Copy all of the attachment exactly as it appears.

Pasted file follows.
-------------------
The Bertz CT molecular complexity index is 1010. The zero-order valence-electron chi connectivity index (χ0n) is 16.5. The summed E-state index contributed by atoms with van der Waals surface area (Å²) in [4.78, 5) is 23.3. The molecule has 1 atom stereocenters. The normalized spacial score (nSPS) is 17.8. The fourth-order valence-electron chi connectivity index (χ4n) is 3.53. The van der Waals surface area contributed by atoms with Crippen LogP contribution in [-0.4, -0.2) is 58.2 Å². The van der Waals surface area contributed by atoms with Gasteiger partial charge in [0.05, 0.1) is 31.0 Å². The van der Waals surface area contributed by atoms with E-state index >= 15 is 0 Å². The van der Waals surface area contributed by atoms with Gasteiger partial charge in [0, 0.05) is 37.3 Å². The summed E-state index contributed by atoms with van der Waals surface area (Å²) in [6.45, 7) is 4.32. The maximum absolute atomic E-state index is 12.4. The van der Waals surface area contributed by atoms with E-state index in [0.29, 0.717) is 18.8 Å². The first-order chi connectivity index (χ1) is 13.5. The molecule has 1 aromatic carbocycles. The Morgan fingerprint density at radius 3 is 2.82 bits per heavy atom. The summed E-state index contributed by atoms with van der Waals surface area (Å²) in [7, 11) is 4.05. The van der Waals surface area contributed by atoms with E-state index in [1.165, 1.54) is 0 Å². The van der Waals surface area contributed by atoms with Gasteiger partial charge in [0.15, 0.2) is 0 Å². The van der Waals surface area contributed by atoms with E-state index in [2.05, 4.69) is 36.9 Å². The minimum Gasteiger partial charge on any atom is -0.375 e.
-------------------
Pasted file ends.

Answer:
The Bertz CT molecular complexity index is 1010. The zero-order valence-electron chi connectivity index (χ0n) is 16.5. The summed E-state index contributed by atoms with van der Waals surface area (Å²) in [4.78, 5) is 23.3. The molecule has 1 atom stereocenters. The normalized spacial score (nSPS) is 17.8. The fourth-order valence-electron chi connectivity index (χ4n) is 3.53. The van der Waals surface area contributed by atoms with Crippen LogP contribution in [-0.4, -0.2) is 58.2 Å². The van der Waals surface area contributed by atoms with Gasteiger partial charge in [0.05, 0.1) is 31.0 Å². The van der Waals surface area contributed by atoms with E-state index >= 15 is 0 Å². The van der Waals surface area contributed by atoms with Gasteiger partial charge in [0, 0.05) is 37.3 Å². The summed E-state index contributed by atoms with van der Waals surface area (Å²) in [6.45, 7) is 4.32. The maximum absolute atomic E-state index is 12.4. The van der Waals surface area contributed by atoms with E-state index in [0.29, 0.717) is 18.8 Å². The first-order chi connectivity index (χ1) is 13.5. The molecule has 1 aromatic carbocycles. The Morgan fingerprint density at radius 3 is 2.82 bits per heavy atom. The summed E-state index contributed by atoms with van der Waals surface area (Å²) in [7, 11) is 4.05. The van der Waals surface area contributed by atoms with E-state index in [1.165, 1.54) is 0 Å². The van der Waals surface area contributed by atoms with Gasteiger partial charge in [0.15, 0.2) is 0 Å². The van der Waals surface area contributed by atoms with E-state index in [2.05, 4.69) is 36.9 Å². The minimum Gasteiger partial charge on any atom is -0.375 e.